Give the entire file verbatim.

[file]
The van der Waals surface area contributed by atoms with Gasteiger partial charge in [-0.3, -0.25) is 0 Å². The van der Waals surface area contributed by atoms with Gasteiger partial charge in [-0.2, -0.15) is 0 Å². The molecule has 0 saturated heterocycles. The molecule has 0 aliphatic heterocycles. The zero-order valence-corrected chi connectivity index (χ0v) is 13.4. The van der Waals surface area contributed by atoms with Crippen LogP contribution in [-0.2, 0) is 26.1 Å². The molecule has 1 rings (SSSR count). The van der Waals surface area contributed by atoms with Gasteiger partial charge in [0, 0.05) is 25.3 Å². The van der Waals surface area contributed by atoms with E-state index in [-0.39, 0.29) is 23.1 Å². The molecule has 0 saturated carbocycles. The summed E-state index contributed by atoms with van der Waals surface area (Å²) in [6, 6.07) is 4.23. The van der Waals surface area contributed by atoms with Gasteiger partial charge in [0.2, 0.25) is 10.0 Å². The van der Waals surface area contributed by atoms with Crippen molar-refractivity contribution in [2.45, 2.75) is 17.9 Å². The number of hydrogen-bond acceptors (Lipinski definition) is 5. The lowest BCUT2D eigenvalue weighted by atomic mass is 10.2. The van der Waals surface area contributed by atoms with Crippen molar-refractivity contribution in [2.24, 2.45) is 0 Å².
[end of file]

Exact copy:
The van der Waals surface area contributed by atoms with Gasteiger partial charge in [-0.3, -0.25) is 0 Å². The van der Waals surface area contributed by atoms with Gasteiger partial charge in [-0.2, -0.15) is 0 Å². The molecule has 0 saturated heterocycles. The molecule has 0 aliphatic heterocycles. The zero-order valence-corrected chi connectivity index (χ0v) is 13.4. The van der Waals surface area contributed by atoms with Crippen LogP contribution in [-0.2, 0) is 26.1 Å². The molecule has 1 rings (SSSR count). The van der Waals surface area contributed by atoms with Gasteiger partial charge in [0, 0.05) is 25.3 Å². The van der Waals surface area contributed by atoms with E-state index in [-0.39, 0.29) is 23.1 Å². The molecule has 0 saturated carbocycles. The summed E-state index contributed by atoms with van der Waals surface area (Å²) in [6, 6.07) is 4.23. The van der Waals surface area contributed by atoms with Gasteiger partial charge in [0.2, 0.25) is 10.0 Å². The van der Waals surface area contributed by atoms with Crippen molar-refractivity contribution in [2.45, 2.75) is 17.9 Å². The number of hydrogen-bond acceptors (Lipinski definition) is 5. The lowest BCUT2D eigenvalue weighted by atomic mass is 10.2. The van der Waals surface area contributed by atoms with Crippen molar-refractivity contribution in [2.24, 2.45) is 0 Å².